• Just like any countries, you need a valid passport at least 6 months and valid visa before traveling. In Central America, visa on arrival is pretty normal. Please check your embassy before booking any itinerary.
  • I recommend you to travel “first class” busses with legit operators such as Nica Bus, Tica or Ado Bus for your own safety and convenience including attached toilet. The trill of chicken busses maybe appealing but your safety is in big question mark.
  • Always prepare local currency when crossing land borders, some immigration don’t accept dollars, ATMs are not available mostly in remote areas of El Salvador or Nicaragua.
  • All bags are being screened and must pass safety check before you can go back to your designated bus (they’re strict, I must say).
  • Remember your bus #. I take a photo of every bus I am in. You’ll never know. All busses looks so similar to each other.
  • Locals may pretend to be immigration officers, be wary. Always follow your instinct.
  • When traveling alone as a woman, ask the ticketing counter to give you a seat in front where you see the driver or conductor.
  • Depends on the travel time, all busses normally have 1 stop for 15-20 minutes for snack time and loo moments.

THE JOURNEY

Cancun Mexico to Belize City

Ado Bus Train Station

You can buy a ticket at ADO Bus Terminal. You need to book it in advance since during peak seasons, you’ll have a hard time getting one. There are only two trips going to Belize from Cancun 7:15 am and 10:15 pm, which takes 9 hours overnight bus ride. It was one of the easiest land borders I enjoy.

Mexico exit fee is 30$ ticket after 45 mins you will pass through the usual immigration process to cross the other side.

For Filipinos holding USA Tourist visa or equivalent, you can enter Belize for 60 days.

A lot of tourists opted to go to Caye Caulker or San Pedro to escape toxic and unsafe Belize city. To get to the island, you need to take water taxi for 45 mins of bliss for 30 USD for 2-way trip. You will find some hecklers trying to convince you to join them, of course, rely only to legit ticketing counter.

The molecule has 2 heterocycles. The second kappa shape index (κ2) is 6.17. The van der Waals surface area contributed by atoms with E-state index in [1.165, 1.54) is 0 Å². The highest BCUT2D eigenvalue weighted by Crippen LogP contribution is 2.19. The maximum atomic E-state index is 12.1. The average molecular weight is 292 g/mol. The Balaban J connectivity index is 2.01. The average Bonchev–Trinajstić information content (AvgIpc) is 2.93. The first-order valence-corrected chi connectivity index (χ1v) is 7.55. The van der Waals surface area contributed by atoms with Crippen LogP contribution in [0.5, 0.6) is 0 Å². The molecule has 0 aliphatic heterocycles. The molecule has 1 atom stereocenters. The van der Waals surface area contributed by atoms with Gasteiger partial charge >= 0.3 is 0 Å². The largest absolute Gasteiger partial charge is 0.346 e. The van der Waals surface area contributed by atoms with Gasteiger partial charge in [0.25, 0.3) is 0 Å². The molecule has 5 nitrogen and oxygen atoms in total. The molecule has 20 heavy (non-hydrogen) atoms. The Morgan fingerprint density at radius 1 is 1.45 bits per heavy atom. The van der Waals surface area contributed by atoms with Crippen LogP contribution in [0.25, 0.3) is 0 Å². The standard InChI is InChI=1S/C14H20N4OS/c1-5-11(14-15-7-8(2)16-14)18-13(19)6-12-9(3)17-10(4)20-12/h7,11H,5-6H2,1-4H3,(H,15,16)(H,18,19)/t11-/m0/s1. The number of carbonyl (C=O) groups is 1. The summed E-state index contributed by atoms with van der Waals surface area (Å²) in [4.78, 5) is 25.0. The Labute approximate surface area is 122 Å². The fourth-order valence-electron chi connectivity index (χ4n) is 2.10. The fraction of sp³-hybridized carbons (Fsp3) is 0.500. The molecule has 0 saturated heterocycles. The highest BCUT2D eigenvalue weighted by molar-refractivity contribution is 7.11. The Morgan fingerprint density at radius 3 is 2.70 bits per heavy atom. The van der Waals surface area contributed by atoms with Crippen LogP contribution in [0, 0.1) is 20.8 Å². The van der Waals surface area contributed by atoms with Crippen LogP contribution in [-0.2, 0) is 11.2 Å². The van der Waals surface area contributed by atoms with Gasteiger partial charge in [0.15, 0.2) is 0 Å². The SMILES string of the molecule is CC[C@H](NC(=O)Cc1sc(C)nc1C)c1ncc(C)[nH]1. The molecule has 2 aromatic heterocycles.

Belize has a bad reputation for high criminal rate and attacking tourists, so please be extra careful. Never go out alone, better to be safe than sorry.

Belize to Guatemala

My first experience of riding a “chicken bus” happened in Belize city en route to Flores, Guatemala. Belize bus terminals are small and crowded. Pickpockers are everywhere so be mindful of your stuff.

Chicken Bus is not bad after all.

There is no direct bus going to Guatemala so I had to transfer four (4) public transportation to the border: Ticket to Belpan at 5 BD, Ticket to Benque Express. Stop at benque terminal and take taxi to Guatemala border at 8 BD.

By the time you reached the border, you will see lots of money exchange guys who then and again promise to offer you, quote: better exchange rate. Don’t be trapped.

Guatemala to El Salvador

I only spent 3.5 days in El Salvador practically to relax. I had no stamina of going around at that time since I experienced severe travel fatigue, so I had no memory of fun in there. Anyways, here’s few things to remember;

  • Take Primea Linea for 120 Quetzal for 9 hours land travel
  • No exit fee from Guatemala
  • In El Salvador border, immigration officer will stamp it before you can hop again on the bus

TRUE STORY: The most stressful land border – While exiting Guatemala and entering Salavdor border, I almost got scammed! I was too exasperated (travel fatigue) when local guys approached me in my vulnerability to give my passport and forced me to hand them over 20 USD for exit stamp. I was confused so I assert the situation and demand to bring my passport back as I realized there’s no exit fee required, all I had to do it in immigration. I yelled at them with my broken Spanish with “Give me back my passport or I will call policia”! What I did is not safe, Ladies! I put myself in danger, to be honest. The inner Maleficient took over but it went well, they returned my passport!